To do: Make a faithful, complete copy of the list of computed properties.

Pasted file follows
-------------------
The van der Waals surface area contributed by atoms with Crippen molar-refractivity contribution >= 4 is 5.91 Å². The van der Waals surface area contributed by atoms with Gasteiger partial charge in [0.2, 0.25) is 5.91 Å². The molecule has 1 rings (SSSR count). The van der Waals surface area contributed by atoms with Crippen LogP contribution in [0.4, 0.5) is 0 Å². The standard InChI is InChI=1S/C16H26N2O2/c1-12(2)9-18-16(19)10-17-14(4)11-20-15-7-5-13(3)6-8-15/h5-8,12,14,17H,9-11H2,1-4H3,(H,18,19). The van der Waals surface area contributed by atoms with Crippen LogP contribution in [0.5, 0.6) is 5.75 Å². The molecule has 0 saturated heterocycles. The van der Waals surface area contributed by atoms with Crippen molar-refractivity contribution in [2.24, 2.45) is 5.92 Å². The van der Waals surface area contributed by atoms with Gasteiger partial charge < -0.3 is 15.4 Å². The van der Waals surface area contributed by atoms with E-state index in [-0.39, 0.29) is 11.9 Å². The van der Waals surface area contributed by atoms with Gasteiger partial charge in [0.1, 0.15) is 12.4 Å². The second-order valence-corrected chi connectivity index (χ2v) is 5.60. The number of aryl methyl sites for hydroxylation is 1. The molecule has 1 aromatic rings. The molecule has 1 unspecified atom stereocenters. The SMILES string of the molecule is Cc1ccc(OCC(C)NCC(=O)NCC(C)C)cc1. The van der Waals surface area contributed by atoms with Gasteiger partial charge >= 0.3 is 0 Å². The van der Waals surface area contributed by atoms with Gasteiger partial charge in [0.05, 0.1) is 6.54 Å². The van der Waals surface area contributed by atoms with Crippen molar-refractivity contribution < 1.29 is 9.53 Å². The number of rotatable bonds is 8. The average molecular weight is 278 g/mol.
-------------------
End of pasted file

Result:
The van der Waals surface area contributed by atoms with Crippen molar-refractivity contribution >= 4 is 5.91 Å². The van der Waals surface area contributed by atoms with Gasteiger partial charge in [0.2, 0.25) is 5.91 Å². The molecule has 1 rings (SSSR count). The van der Waals surface area contributed by atoms with Crippen LogP contribution in [0.4, 0.5) is 0 Å². The standard InChI is InChI=1S/C16H26N2O2/c1-12(2)9-18-16(19)10-17-14(4)11-20-15-7-5-13(3)6-8-15/h5-8,12,14,17H,9-11H2,1-4H3,(H,18,19). The van der Waals surface area contributed by atoms with Crippen LogP contribution in [0.5, 0.6) is 5.75 Å². The molecule has 0 saturated heterocycles. The van der Waals surface area contributed by atoms with Crippen molar-refractivity contribution in [2.24, 2.45) is 5.92 Å². The van der Waals surface area contributed by atoms with Gasteiger partial charge < -0.3 is 15.4 Å². The van der Waals surface area contributed by atoms with E-state index in [-0.39, 0.29) is 11.9 Å². The van der Waals surface area contributed by atoms with Gasteiger partial charge in [0.1, 0.15) is 12.4 Å². The second-order valence-corrected chi connectivity index (χ2v) is 5.60. The number of aryl methyl sites for hydroxylation is 1. The molecule has 1 aromatic rings. The molecule has 1 unspecified atom stereocenters. The SMILES string of the molecule is Cc1ccc(OCC(C)NCC(=O)NCC(C)C)cc1. The van der Waals surface area contributed by atoms with Gasteiger partial charge >= 0.3 is 0 Å². The van der Waals surface area contributed by atoms with Gasteiger partial charge in [0.05, 0.1) is 6.54 Å². The van der Waals surface area contributed by atoms with Crippen molar-refractivity contribution < 1.29 is 9.53 Å². The number of rotatable bonds is 8. The average molecular weight is 278 g/mol.